This item first appeared in 2008
Conference Review: SCI Plant Signalling Meeting
A one day conference on Plant Signalling was held in Belgrave Square, London on 4 March 2008. It was organised by the Society for Chemistry and Industry (SCI) BioResources group and chaired by Dr Toby Bruce of Rothamsted Research (UK). Scientists representing research groups from the UK, the Netherlands, Germany and Switzerland presented the latest information about advances in our understanding of the exquisitely complex ways in which plants alter their metabolism in response to stress stimuli. The meeting was attended by academics specialising in this research area and a small but select group of representatives of companies interested in innovations in crop protection.
Like humans whose immune system plays a part in warding off disease, plants have natural metabolic processes that protect them from attacking organisms. By studying plants’ natural defence mechanisms we can find ways of enhancing them which can be exploited in crop protection. It has been discovered that these natural defence responses can be primed by inducing agents, presenting opportunities for exploitation in terms of plant activator treatments which alter gene expression within treated plants. New information about plant defence genes and metabolites, produced when they are expressed, can also be exploited in breeding resistant plant varieties.
This is very different from traditional agrochemistry which is directed at controlling pathogens and insect pests using chemical products with a toxic mode of action. Plant signalling crosses traditional disciplinary boundaries and for a full understanding of it several areas of science are needed. Chemistry enables identification of the signals involved, genetics explains the changes in plant gene expression that underpin plant signalling events, biology is needed to investigate insect and pathogen performance on exposed plants and ecological field experiments are required to determine real world implications of modifying plant signalling.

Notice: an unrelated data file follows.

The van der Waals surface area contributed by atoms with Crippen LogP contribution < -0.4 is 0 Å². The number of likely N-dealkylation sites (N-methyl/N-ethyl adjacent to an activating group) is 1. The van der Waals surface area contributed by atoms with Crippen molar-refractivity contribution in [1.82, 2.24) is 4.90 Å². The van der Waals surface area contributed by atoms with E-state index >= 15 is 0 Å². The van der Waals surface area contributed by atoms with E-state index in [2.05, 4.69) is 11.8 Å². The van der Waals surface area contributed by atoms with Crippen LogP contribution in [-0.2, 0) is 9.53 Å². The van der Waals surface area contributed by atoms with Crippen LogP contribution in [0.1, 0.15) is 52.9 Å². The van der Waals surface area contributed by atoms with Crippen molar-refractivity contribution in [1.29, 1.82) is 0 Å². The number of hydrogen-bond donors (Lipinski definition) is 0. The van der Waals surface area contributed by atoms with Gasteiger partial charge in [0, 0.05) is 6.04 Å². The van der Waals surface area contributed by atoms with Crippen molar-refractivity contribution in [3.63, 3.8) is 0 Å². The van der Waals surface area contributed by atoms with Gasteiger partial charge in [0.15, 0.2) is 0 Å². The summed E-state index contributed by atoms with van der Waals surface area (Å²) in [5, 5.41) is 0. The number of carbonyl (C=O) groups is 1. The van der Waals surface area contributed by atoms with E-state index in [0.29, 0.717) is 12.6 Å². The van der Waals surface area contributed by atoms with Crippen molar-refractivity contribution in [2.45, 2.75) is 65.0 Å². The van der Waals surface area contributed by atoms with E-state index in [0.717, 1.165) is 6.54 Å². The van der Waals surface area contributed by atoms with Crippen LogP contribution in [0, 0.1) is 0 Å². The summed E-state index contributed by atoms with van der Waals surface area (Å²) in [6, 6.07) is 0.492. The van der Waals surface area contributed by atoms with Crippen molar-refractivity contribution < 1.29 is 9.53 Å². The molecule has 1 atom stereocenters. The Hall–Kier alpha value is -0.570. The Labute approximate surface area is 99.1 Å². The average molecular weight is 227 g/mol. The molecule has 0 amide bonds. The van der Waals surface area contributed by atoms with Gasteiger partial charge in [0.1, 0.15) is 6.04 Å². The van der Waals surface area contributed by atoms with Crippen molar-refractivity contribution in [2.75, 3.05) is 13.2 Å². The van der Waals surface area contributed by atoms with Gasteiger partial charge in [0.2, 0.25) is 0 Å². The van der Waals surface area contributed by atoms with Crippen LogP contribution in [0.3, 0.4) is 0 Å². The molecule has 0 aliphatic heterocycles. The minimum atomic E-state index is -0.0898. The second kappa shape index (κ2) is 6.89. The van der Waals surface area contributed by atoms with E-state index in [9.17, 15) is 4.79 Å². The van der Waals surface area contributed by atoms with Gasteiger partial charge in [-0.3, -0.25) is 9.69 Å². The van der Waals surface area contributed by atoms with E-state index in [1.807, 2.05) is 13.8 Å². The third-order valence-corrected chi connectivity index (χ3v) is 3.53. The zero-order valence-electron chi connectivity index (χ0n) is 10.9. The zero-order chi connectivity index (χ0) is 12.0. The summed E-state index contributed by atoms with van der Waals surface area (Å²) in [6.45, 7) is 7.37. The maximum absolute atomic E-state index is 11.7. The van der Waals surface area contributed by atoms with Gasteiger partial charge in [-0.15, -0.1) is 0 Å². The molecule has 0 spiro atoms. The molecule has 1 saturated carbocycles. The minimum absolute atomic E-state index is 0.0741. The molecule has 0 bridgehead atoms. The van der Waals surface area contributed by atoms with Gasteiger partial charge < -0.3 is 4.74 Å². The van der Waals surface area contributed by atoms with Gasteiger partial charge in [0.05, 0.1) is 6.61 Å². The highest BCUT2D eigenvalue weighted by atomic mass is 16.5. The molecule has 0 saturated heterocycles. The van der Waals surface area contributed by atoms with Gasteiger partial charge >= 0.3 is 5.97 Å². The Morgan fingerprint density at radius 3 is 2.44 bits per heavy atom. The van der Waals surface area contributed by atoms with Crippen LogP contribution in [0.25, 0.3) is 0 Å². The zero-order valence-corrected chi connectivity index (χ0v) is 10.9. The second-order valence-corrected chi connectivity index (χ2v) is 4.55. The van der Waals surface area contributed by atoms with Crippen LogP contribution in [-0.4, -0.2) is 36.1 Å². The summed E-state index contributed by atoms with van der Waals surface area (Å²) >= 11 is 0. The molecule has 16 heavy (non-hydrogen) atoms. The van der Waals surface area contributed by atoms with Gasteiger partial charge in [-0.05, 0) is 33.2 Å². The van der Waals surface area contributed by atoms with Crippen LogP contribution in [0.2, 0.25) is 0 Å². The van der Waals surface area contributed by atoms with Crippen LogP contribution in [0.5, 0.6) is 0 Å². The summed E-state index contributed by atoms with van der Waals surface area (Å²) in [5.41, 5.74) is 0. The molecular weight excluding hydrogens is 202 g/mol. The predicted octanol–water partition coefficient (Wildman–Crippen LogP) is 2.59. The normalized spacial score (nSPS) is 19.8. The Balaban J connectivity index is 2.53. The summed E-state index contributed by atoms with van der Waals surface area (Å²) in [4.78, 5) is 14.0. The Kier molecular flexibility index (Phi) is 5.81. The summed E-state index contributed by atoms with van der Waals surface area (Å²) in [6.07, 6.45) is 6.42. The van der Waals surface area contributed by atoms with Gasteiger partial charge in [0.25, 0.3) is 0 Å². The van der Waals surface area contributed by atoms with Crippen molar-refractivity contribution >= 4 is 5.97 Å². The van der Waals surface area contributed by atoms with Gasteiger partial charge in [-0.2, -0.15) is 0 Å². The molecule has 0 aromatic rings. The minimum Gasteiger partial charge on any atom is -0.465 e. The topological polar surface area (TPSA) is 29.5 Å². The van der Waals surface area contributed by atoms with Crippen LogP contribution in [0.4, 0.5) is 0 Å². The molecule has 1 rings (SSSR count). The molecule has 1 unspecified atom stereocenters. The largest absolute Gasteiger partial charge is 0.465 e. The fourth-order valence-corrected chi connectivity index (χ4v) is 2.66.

The conference comprised seven talks and two open discussion sessions. The first speaker was Prof John Pickett (Rothamsted Research, UK) who explained how plant defence metabolism can be enhanced with a plant activator, cis-jasmone, to repel pests and attract their natural enemies. cis-Jasmone is naturally released from plants damaged by insects, for example cotton leaves damaged by Spodoptera exigua larvae. Insect behavioural effects have been found with cis-jasmone long after treatment of crop plants.
In wheat, cis-jasmone induction made plants less favourable for the grain aphid, Sitobion avenae, reducing their settlement, growth and development, and attracting a natural enemy, the parasitoid Aphidius ervi. Similar effects were observed in studies with the model plant Arabidopsis. Although cis-jasmone is structurally related to jasmonic acid and its volatile derivative methyl jasmonate, transcriptomic microarray analyses of gene expression in Arabidopsis have shown that a unique and more limited set of genes is up-regulated by cis-jasmone treatment compared with methyl jasmonate treatment.
Prof Harro Bouwmeester (Wageningen University, the Netherlands) then described how metabolic engineering can be used to manipulate plant signalling. Terpenoids are a class of secondary metabolites that play an important role in the communication of plants with their environment. In the past few years rapid progress has been achieved in terpenoid metabolic engineering in plants. Hence it is now becoming possible to create transgenic plants producing terpenoids on demand. With such engineered plants fascinating results have been obtained that show that insect behaviour is strongly influenced by terpenoids.
For the future, Prof Bouwmeester foresees great progress in the engineering of terpenoid production in plants, including volatile formation under control of insect-inducible promoters.